And now the moment you’ve all been waiting for, no doubt: The deck!
What we have here is a 4 colour Enchantment Pillowfort, helmed by Vial Smasher the Fierce and Ishai, Ojutai Dragonspeaker. When I knew it was going to be nongreen (and didn’t really want it to be lead by Breya), I knew I wanted Vial Smasher involved. A lot of the spells in this deck are very expensive (Blasphemous Act, Curse of the Cabal) so the goblin can get to work dismantling life totals without fail (except perhaps in WHICH life total is dismantled). When that was decided, Ishai was the only commander fitting the UW colour identity I required; but he does a decent job of suppressing fire in your pillowfort.
Now with that settled, we needed to settle the game plan. Despite rocking SIXTEEN curses (Not including Curse of the Cabal, which I threw in for the name), I knew that this couldn’t be the ONLY plan. Enter the pillowfort enchantments of Collective Restraint, Sphere of Safety, Ghostly Prison and Propaganda. Assembling these pieces make you unattackable, and Greater Auramancy makes them (and your curses, handily) untouchable by targetted removal. These give you the time to set up your combo of Enchanted Evening (excellent combo with Sphere of Safety or Greater Auramancy) and either Aura Thief or Cleansing Meditation. Either of these with the Evening out take away all of your opponents permanents while leaving yours unharmed! What could be better?
Speaking of Cleansing Meditation, handily. The destruction and prompt recursion of your enchantments allow you to move the targets of your curses! The same is true for Replenish and Open the Vaults, Though you need to get them into your graveyard first (Those pesky Witchbane Orbs are ruining our metas). This can lead to up to 4 uses of your curses on various players, which is often more than enough to kill a table if you have the time! To help you get started as soon as possible: I also included Academy Rector and Bitterheart Witch. Both of these maidens can get your Cursing ball rolling straight away, being able to reach into your deck and slap Curse of Misfortunes on an opponent on death, which has been previously mentioned to be ultimately the key to this! Academy Rector is an all-star here, as she can also go and grab a piece of pillowfort, or even your win condition through Enchanted Evening!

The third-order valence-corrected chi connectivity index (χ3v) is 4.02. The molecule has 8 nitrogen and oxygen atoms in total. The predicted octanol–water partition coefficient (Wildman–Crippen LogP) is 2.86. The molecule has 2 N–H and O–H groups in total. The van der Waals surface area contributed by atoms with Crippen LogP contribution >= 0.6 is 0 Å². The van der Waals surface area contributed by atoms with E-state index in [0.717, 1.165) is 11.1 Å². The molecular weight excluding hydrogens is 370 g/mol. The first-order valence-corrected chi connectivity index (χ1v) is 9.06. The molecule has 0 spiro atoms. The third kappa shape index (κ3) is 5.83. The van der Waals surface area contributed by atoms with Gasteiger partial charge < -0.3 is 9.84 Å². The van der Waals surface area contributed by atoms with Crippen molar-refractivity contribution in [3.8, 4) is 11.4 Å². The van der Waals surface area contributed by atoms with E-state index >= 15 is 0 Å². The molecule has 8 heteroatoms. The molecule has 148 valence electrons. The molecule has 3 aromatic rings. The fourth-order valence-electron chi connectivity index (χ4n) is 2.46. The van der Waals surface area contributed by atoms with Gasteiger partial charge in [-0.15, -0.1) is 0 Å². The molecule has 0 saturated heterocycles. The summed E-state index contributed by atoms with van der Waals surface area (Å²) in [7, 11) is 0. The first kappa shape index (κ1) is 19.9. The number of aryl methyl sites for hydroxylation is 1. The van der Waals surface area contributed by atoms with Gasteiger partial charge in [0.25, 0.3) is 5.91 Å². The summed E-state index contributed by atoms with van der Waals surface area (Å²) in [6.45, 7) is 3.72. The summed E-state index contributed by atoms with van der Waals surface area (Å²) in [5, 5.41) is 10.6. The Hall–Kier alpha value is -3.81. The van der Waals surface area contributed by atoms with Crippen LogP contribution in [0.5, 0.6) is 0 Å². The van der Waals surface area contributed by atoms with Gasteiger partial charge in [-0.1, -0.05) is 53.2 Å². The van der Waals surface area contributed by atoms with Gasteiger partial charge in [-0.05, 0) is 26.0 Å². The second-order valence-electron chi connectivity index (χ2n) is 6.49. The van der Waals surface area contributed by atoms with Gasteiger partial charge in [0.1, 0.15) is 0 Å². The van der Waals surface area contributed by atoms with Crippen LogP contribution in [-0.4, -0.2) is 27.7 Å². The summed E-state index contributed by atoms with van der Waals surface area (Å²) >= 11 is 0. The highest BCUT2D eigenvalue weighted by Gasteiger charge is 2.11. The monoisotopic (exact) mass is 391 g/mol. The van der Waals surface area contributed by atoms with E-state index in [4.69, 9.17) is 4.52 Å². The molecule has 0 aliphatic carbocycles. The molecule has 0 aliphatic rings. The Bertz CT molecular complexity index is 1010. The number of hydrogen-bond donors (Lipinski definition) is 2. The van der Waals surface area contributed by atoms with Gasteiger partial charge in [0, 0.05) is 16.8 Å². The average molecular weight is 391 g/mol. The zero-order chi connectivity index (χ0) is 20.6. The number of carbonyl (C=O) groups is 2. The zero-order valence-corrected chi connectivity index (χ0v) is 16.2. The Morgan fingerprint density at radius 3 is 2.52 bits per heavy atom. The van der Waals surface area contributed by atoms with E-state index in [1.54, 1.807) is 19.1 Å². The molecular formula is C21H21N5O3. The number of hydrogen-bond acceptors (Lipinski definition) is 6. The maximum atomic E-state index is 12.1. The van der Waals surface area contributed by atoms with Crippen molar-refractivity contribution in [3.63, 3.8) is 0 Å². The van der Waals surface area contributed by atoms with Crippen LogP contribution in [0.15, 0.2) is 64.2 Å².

That just about covers me for this week, what do you think guys? Like curses? Wish they were better (…Join the queue)? Be sure to tell us what you think! For more like this, be sure to like our Facebook Feed to be kept at the front of the action! For now, Unmistakable out.